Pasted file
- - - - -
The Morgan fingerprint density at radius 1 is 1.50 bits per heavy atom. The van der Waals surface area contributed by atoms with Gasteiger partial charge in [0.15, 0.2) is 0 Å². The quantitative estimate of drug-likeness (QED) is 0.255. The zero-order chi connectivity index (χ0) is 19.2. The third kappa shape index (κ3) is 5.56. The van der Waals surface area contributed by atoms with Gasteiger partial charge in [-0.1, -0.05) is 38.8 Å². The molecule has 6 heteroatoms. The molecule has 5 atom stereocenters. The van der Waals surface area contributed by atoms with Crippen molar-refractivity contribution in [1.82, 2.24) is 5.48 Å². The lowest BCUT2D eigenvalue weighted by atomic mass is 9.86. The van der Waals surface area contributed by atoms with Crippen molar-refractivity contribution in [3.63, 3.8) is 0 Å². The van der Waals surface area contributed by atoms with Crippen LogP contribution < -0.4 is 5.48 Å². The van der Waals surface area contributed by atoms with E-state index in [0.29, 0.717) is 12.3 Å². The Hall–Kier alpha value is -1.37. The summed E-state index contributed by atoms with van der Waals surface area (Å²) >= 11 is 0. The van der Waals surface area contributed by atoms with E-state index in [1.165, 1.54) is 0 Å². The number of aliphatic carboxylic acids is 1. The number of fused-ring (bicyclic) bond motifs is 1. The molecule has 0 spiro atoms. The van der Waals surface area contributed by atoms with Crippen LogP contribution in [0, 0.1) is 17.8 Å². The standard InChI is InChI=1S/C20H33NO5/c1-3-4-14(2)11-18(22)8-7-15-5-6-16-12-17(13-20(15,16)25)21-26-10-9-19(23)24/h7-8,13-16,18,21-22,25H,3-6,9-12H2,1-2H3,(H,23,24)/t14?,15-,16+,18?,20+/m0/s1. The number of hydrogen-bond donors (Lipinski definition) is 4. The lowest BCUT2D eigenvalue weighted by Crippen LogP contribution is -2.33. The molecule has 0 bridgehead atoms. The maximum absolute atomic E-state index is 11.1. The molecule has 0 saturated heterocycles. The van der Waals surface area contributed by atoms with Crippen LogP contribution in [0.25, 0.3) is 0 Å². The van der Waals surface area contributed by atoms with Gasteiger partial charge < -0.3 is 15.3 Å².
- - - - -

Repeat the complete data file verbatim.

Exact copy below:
The Morgan fingerprint density at radius 1 is 1.50 bits per heavy atom. The van der Waals surface area contributed by atoms with Gasteiger partial charge in [0.15, 0.2) is 0 Å². The quantitative estimate of drug-likeness (QED) is 0.255. The zero-order chi connectivity index (χ0) is 19.2. The third kappa shape index (κ3) is 5.56. The van der Waals surface area contributed by atoms with Gasteiger partial charge in [-0.1, -0.05) is 38.8 Å². The molecule has 6 heteroatoms. The molecule has 5 atom stereocenters. The van der Waals surface area contributed by atoms with Crippen molar-refractivity contribution in [1.82, 2.24) is 5.48 Å². The lowest BCUT2D eigenvalue weighted by atomic mass is 9.86. The van der Waals surface area contributed by atoms with Crippen molar-refractivity contribution in [3.63, 3.8) is 0 Å². The van der Waals surface area contributed by atoms with Crippen LogP contribution < -0.4 is 5.48 Å². The van der Waals surface area contributed by atoms with E-state index in [0.29, 0.717) is 12.3 Å². The Hall–Kier alpha value is -1.37. The summed E-state index contributed by atoms with van der Waals surface area (Å²) >= 11 is 0. The van der Waals surface area contributed by atoms with E-state index in [1.165, 1.54) is 0 Å². The number of aliphatic carboxylic acids is 1. The number of fused-ring (bicyclic) bond motifs is 1. The molecule has 0 spiro atoms. The van der Waals surface area contributed by atoms with Crippen LogP contribution in [0, 0.1) is 17.8 Å². The standard InChI is InChI=1S/C20H33NO5/c1-3-4-14(2)11-18(22)8-7-15-5-6-16-12-17(13-20(15,16)25)21-26-10-9-19(23)24/h7-8,13-16,18,21-22,25H,3-6,9-12H2,1-2H3,(H,23,24)/t14?,15-,16+,18?,20+/m0/s1. The number of hydrogen-bond donors (Lipinski definition) is 4. The lowest BCUT2D eigenvalue weighted by Crippen LogP contribution is -2.33. The molecule has 0 bridgehead atoms. The maximum absolute atomic E-state index is 11.1. The molecule has 0 saturated heterocycles. The van der Waals surface area contributed by atoms with Crippen LogP contribution in [0.25, 0.3) is 0 Å². The van der Waals surface area contributed by atoms with Gasteiger partial charge < -0.3 is 15.3 Å².